How Army fell behind for the Commander-in-Chief’s Trophy

Kyle Ross/Icon Sportswire

Army football’s steep tumble falling behind Navy and Air Force painfully includes a 14-game losing streak to the Midshipmen, but the holes to be filled have been obvious nearly 20 years.

Since 1996, the last time the Black Knights won the Commander-in-Chief’s Trophy, Navy and Air Force have each won the service academy round-robin title 10 times. Air Force is 18-2 against Army in that time period and Navy 17-2 with the 20th meeting in the 117th Army-Navy Game Saturday in Baltimore.

If football is considered the front porch to a college, West Point’s portico has been the entrance way to a Bataan Death March.

However, Army officials and alumni believe a reckoning is underway. It began when Lt. General Robert L. Caslen took over three years ago as West Point’s 59th superintendent.

Caslen has the military credentials to satisfy the Pentagon to fill the office once occupied by five-star Gen. Douglas MacArthur. Caslen has been Chief of the Office of Security-Iraq, commander of the Combined Arms Center and commanded the 25th Infantry Division. The list goes on.

He also has a passion for Army football that MacArthur savored. During World War II, MacArthur famously sent a telegram – the era’s version of a text message – from the Pacific theater to Army Coach Red Blaik after the 1944 victory over Navy that clinched the national title:

“The greatest of all Army Teams – STOP – We have stopped the war to celebrate your magnificent success.”

But Caslen’s passion also includes the huddle; he played center for the Black Knights, earning letters in 1973 and 1974. As superintendent it’s not unusual to see him stand before the cadets at Michie Stadium and lead the cheers.

The Navy losing streak was at 11 when Caslen began implementing recommendations from two ad hoc committees that had been formed in the past 15 years. Previously, the ideas were studied and talked about, but they weren’t put into effect forcefully as institutional changes until Caslen.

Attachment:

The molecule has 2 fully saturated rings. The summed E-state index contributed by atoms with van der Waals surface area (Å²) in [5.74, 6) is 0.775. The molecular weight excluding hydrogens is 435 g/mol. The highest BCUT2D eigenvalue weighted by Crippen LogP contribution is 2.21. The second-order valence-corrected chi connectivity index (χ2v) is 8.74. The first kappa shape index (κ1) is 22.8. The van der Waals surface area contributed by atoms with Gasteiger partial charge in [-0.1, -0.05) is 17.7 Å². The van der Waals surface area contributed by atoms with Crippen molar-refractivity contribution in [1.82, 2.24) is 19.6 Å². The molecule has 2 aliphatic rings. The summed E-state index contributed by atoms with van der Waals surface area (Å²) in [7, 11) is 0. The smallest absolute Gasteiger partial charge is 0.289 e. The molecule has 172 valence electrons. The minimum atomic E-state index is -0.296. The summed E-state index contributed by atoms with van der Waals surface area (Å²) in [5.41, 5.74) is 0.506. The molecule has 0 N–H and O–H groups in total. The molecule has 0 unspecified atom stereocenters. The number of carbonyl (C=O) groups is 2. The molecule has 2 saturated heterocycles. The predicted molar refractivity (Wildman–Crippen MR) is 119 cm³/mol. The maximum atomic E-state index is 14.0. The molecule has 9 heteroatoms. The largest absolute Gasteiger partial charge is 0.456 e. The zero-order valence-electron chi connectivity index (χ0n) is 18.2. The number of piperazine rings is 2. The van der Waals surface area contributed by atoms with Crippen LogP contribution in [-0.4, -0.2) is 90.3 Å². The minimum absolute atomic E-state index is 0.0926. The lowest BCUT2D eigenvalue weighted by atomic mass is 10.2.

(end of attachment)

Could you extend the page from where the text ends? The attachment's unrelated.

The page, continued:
“My feeling is we’re as close as we need to be to achieve parity with Navy and Air Force,” said Rollie Stichweh, Army’s quarterback rival to Navy’s Roger Staubach, the 1963 Heisman Trophy winner.

Stichweh was on the most recent ad hoc committee along with Army 1958 Heisman Trophy winner Pete Dawkins.

The committee invited former Navy superintendent Tom Lynch, who was a retired Admiral and captain of the 1963 Navy team. They wanted his insight on what worked at Navy.

Retired Army captain Mike Krzyzewski – better known as Duke’s basketball coach – contributed his thoughts on building a winning program. Coach K played basketball at Army and was West Point’s head coach before he took the Duke job.

Additionally, Caslen debriefed athletic director Boo Corrigan and head coach Jeff Monken for their observations. Corrigan had been a Navy assistant athletic director; Monken a Navy assistant coach under Paul Johnson, who started Navy’s turnaround before he left for Georgia Tech.

Among the changes in a boiled down form:

— Flexibility with the summer training schedules. Previously, Army players were losing 10, 20 or more pounds before football season. For example, a 280-pound lineman was under 250. It’s tough to put on weight when you’re going through grueling preseason workouts.

Navy and Air Force were quicker to respond to the weight disparity that developed between the service academies and other Division I schools as it became common to line up 300-pound linemen, 250-pound linebackers and 220-pound running backs.

West Point hasn’t lowered its standards for football players and athletes; it has only altered their schedules. Historically, weight differences weren’t a factor at the service academies. When Staubach and Stichweh played in the 1960s, linemen typically only outweighed backs by 20 to 40 pounds. Stichweh was 6-foot-1, 195-pounds. Army’s biggest lineman was 245.

The smaller differences were similar at major college powers. Notre Dame quarterback John Huarte, who won the 1964 Heisman Trophy, was 6-0, 185.

Even by 1966 when pendulum swung to bigger players with Michigan State All-American Bubba Smith (6-7, 285) and Notre Dame’s All-American Kevin Hardy (6-5, 276) meeting as unbeaten teams in the Game of the Century, Alabama’s undefeated 1966 team included All-American offensive tackle Cecil Dowdy at only 6-1, 202.